Mary: What’s the follow-up to such a big event? How do we keep the momentum going?
Carolyn: Thay talked about how important it was for the practice of deep listening to happen on both sides, for constituents to be able to support our political leaders by really practicing deep listening with them and really being able to relate to them and have compassion for the places they’re coming from. The way he described it at the retreat, I envisioned like, wow, how amazing it could be for mindfulness practitioners to actually do that, to go to the Hill to visit Members in their offices and just to sit with them and say, “How are you doing? What’s happening for you? What’s your life like? How do you cope with the stress of all of this? What do you do to support yourself?” And to actually build a relationship with Members of Congress outside of asking them to vote or take action on something, so that it’s not adversarial all the time. I think it would do a lot for Members to feel like they’re being supported and not that they always have to defend themselves.
Mary: Have you had any follow-up conversations with Members of Congress?
Carolyn: [Among others] I went back and visited with [Congressman Brian Baird from Washington State] and said, “So, how’d it impact your life?” His eyes were sparkling! Oh, he just couldn’t wait to share with me all the ways it was impacting his life.... When he’s called to vote and he walks to the chambers to vote, he practices walking meditation. He doesn’t walk as slowly as he would within the meditation hall, but he uses that time to collect himself and connect with his breathing. He also talked about how he’s used it in contentious meetings, stopping, coming back, collecting himself before continuing to speak.
Mary: So slowly but surely the machine of our government is slowing down.
Carolyn: Exactly. Exactly. And you’ve got to imagine the huge force that they’re up against, right? I mean, the whole political system is built on “Go! Go! Fast! Fast!” But these guys are taking a stand for looking at it a different way. Like how about stopping and slowing down?
Mary: [T]hat’s 11 more people who now have a basic understanding of mindfulness and can be a presence of mindfulness for those around them. But they need encouragement, from the sangha that they may not even realize is out there for them.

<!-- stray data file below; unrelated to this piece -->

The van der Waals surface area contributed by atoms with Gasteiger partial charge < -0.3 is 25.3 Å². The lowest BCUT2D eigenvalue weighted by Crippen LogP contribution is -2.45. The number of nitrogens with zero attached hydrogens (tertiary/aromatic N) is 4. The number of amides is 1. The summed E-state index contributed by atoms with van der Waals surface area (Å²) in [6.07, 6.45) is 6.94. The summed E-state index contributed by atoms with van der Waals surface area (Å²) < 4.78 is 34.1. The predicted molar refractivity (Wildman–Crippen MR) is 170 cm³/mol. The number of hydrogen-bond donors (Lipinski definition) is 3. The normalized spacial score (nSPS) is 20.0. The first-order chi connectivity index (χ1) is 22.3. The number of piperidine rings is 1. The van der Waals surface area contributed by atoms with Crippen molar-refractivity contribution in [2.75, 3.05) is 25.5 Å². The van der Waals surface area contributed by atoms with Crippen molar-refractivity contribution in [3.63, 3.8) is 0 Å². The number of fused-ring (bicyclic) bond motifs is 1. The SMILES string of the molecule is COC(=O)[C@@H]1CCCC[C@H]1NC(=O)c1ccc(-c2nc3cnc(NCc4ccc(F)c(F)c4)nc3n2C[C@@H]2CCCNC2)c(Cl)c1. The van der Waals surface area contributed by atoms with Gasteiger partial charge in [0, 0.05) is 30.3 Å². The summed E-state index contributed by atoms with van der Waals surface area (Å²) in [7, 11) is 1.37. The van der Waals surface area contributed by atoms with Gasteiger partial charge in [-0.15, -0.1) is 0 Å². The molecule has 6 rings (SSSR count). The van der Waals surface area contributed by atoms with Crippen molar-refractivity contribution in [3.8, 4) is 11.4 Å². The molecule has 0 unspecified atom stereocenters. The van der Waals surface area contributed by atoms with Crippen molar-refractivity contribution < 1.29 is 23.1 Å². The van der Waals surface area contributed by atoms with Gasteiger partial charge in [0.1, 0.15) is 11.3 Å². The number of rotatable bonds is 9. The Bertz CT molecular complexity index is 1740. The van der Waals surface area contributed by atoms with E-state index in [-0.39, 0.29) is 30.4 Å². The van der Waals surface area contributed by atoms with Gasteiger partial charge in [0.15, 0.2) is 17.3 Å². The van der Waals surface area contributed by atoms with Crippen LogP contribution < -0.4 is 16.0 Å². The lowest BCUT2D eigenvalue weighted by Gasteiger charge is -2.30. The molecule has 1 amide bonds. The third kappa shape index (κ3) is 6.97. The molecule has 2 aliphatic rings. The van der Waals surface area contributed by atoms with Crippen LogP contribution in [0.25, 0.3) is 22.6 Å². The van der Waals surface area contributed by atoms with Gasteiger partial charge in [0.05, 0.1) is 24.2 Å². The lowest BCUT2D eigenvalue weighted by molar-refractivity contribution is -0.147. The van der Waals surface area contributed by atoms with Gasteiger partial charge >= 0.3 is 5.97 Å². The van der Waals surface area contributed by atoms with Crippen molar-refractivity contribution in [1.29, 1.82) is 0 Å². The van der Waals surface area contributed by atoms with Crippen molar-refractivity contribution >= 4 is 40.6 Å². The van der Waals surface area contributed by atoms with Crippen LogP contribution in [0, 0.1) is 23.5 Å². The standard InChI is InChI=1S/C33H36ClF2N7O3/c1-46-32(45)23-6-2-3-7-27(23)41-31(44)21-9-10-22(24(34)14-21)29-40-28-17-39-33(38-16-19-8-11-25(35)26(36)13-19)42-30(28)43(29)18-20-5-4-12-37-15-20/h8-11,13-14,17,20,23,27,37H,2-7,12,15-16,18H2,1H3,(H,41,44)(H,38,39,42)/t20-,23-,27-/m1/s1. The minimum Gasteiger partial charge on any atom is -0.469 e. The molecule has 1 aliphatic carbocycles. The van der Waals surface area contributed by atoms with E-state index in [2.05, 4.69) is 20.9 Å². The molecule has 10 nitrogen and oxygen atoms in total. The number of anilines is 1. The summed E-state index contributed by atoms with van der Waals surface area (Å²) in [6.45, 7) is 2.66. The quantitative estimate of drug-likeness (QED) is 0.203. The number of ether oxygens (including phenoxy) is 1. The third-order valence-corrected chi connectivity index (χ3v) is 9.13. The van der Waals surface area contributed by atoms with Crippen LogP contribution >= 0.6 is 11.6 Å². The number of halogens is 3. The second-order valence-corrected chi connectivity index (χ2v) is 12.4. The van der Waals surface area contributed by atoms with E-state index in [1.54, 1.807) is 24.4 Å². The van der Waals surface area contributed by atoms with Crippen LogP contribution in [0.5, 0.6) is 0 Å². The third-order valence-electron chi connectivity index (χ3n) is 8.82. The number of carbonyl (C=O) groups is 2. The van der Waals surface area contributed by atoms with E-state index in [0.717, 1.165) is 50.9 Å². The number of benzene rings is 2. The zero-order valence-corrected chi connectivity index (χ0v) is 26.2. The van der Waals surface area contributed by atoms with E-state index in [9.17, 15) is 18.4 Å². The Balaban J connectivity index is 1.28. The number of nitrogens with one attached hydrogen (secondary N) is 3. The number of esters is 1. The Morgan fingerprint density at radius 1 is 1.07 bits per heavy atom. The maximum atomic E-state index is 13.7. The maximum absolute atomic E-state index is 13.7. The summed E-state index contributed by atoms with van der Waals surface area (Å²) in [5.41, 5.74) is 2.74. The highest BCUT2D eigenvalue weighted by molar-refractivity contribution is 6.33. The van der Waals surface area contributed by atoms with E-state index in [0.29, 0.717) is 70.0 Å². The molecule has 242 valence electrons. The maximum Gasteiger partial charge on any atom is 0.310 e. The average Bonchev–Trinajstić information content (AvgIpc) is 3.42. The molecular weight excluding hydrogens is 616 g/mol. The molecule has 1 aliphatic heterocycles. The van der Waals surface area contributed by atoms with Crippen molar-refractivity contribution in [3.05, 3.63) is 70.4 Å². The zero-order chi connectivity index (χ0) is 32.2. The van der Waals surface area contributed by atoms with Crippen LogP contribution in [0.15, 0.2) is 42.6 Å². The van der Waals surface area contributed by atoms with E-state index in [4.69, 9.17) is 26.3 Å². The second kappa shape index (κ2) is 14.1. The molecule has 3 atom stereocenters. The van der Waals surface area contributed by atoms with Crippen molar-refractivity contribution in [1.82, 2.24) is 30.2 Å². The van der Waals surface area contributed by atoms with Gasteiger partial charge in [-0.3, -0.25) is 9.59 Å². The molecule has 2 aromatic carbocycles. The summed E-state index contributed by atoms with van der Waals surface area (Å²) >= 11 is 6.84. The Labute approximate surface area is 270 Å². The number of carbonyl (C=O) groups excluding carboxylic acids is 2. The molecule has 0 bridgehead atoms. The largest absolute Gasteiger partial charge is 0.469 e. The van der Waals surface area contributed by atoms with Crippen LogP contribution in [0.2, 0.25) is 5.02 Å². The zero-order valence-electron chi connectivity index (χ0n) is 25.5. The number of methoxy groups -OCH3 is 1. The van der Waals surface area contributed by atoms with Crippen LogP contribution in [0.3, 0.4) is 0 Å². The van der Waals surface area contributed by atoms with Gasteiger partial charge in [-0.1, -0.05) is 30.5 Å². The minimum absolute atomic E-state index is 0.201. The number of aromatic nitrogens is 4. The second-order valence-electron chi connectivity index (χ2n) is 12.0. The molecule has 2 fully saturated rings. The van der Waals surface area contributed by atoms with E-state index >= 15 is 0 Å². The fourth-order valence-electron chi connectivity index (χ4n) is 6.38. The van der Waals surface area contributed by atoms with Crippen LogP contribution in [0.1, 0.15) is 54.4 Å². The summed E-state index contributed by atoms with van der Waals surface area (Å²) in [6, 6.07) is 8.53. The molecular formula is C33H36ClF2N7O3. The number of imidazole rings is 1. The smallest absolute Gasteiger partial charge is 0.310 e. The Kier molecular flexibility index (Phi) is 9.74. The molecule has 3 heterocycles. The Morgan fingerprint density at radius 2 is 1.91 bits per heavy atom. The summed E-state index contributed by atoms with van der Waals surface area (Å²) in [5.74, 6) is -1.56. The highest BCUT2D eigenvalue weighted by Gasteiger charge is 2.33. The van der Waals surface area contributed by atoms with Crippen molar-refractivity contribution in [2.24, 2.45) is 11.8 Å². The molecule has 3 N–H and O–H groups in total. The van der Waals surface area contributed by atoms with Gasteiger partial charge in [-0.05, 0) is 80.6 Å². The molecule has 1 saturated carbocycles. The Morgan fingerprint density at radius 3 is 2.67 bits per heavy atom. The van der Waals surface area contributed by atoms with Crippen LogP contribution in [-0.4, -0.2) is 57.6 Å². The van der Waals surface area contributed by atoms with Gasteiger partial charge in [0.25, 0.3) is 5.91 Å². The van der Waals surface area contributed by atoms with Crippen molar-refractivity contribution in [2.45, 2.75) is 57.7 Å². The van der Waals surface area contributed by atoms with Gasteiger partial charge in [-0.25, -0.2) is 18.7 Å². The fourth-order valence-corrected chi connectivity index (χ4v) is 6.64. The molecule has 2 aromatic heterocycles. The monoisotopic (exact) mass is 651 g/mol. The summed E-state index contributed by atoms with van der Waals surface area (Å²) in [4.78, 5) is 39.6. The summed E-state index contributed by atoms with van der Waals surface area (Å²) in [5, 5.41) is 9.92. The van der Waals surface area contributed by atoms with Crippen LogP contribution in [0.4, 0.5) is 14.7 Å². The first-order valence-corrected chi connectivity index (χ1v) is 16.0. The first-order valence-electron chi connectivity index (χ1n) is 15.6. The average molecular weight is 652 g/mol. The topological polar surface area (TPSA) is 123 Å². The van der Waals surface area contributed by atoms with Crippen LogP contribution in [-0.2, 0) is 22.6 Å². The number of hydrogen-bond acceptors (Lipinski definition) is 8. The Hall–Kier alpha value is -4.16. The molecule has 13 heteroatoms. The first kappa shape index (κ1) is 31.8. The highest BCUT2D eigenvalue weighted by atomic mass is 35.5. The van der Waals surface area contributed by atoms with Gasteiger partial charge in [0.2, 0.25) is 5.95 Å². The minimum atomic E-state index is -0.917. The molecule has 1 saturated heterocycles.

Carolyn: [One thing I heard from one] Chief of Staff was that he felt alone. He felt alone in wanting to practice mindfulness in his job here in Washington, D.C. … So I think it was incredibly supportive for him to know that other staffers and Members were interested in the process and that people [outside of Congress] were wanting to support him in practicing. Members...are struggling so much with coming from heart and spirit and compassion in their work. … [T]hey strive to continue to have that in their lives. But they certainly need support to do that, just like we all do. You know, when someone relates to you as a great person, you get to be a great person. So when we relate to our Members of Congress as compassionate, spiritual people, they get to be that for us!
The year 2003 was a Thay-Comes-to-Washington year, which means there was a lot of money flowing in and out of the coffers of the Washington Mindfulness Community. As in past years in which Thay visited, the WMC was in charge of ticket sales and general logistics for Thay’s public lecture on September 14. Looking at the financial statement below, you’ll think that the WMC did quite well indeed, with $45,692 in the bank at year’s end. It should be immediately noted that $33,460 of that amount has since been sent to the Unified Buddhist Church (which administers the financial aspects of Plum Village). This amounted to 90% of the proceeds from Thay’s Public Lecture, after costs had been subtracted. By agreement, the WMC kept 10% of the proceeds, which amounted to $3,718. The WMC did even better selling books, t-shirts and postcards on September 14, bringing in $4,817.
Given the large influx of money, the WMC was easily able to make its usual bi-annual donation of $750 to the Washington Buddhist Vihara (amounting to $1,500), the WMC’s gracious host. In fact, the WMC Board has decided to up this amount to $2,000 total each year starting in 2004. The WMC was also able to make a few other donations, including $150 to the Committee for Mindful Politics (who organized Thay’s retreat with Congress—see article on the preceding page), and $300 to the Being Together Initiative, which works towards reconciliation between Israeli Jews and Palestinians.
As in 2002, the WMC acted as financial conduit for a couple good causes. The WMC collected $3,190 for the previously mentioned Being Together Initiative. We also raised funds for fixing up the downstairs bathroom at the Vihara, which, thanks to Joe Toole’s enlightened leadership, has been completed. Next on the to-do list: a heater for the downstairs!